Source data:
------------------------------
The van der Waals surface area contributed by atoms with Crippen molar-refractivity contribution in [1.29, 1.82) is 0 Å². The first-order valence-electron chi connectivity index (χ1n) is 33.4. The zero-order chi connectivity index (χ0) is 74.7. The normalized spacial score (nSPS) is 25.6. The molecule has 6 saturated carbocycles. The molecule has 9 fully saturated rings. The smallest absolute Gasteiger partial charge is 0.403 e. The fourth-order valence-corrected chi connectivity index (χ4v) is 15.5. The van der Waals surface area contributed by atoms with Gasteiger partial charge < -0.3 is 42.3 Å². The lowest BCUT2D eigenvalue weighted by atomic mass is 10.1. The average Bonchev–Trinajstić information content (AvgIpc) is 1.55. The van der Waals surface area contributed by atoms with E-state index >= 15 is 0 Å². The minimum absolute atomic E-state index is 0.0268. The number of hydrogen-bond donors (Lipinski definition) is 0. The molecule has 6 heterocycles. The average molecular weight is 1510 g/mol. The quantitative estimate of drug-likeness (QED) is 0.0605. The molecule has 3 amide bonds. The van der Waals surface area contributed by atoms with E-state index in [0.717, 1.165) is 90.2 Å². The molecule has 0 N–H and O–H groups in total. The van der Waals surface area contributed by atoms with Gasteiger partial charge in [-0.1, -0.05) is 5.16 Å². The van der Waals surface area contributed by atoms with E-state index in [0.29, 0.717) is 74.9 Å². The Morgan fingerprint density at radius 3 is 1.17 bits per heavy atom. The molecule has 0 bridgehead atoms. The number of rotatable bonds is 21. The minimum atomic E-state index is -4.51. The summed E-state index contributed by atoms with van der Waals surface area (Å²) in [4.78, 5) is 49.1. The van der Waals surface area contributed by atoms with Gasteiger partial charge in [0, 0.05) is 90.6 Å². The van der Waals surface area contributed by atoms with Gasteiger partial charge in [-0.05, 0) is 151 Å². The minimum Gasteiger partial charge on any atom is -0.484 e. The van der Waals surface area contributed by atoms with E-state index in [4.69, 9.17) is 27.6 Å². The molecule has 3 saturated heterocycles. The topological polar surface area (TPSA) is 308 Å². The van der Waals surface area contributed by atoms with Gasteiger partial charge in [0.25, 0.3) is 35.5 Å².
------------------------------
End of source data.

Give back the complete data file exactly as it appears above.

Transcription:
The van der Waals surface area contributed by atoms with Crippen molar-refractivity contribution in [1.29, 1.82) is 0 Å². The first-order valence-electron chi connectivity index (χ1n) is 33.4. The zero-order chi connectivity index (χ0) is 74.7. The normalized spacial score (nSPS) is 25.6. The molecule has 6 saturated carbocycles. The molecule has 9 fully saturated rings. The smallest absolute Gasteiger partial charge is 0.403 e. The fourth-order valence-corrected chi connectivity index (χ4v) is 15.5. The van der Waals surface area contributed by atoms with Gasteiger partial charge < -0.3 is 42.3 Å². The lowest BCUT2D eigenvalue weighted by atomic mass is 10.1. The average Bonchev–Trinajstić information content (AvgIpc) is 1.55. The van der Waals surface area contributed by atoms with E-state index >= 15 is 0 Å². The minimum absolute atomic E-state index is 0.0268. The number of hydrogen-bond donors (Lipinski definition) is 0. The molecule has 6 heterocycles. The average molecular weight is 1510 g/mol. The quantitative estimate of drug-likeness (QED) is 0.0605. The molecule has 3 amide bonds. The van der Waals surface area contributed by atoms with E-state index in [0.717, 1.165) is 90.2 Å². The molecule has 0 N–H and O–H groups in total. The van der Waals surface area contributed by atoms with Gasteiger partial charge in [-0.1, -0.05) is 5.16 Å². The van der Waals surface area contributed by atoms with E-state index in [0.29, 0.717) is 74.9 Å². The Morgan fingerprint density at radius 3 is 1.17 bits per heavy atom. The molecule has 0 bridgehead atoms. The number of rotatable bonds is 21. The minimum atomic E-state index is -4.51. The summed E-state index contributed by atoms with van der Waals surface area (Å²) in [4.78, 5) is 49.1. The van der Waals surface area contributed by atoms with Gasteiger partial charge in [0, 0.05) is 90.6 Å². The van der Waals surface area contributed by atoms with Gasteiger partial charge in [-0.05, 0) is 151 Å². The minimum Gasteiger partial charge on any atom is -0.484 e. The van der Waals surface area contributed by atoms with E-state index in [4.69, 9.17) is 27.6 Å². The molecule has 3 saturated heterocycles. The topological polar surface area (TPSA) is 308 Å². The van der Waals surface area contributed by atoms with Gasteiger partial charge in [0.25, 0.3) is 35.5 Å².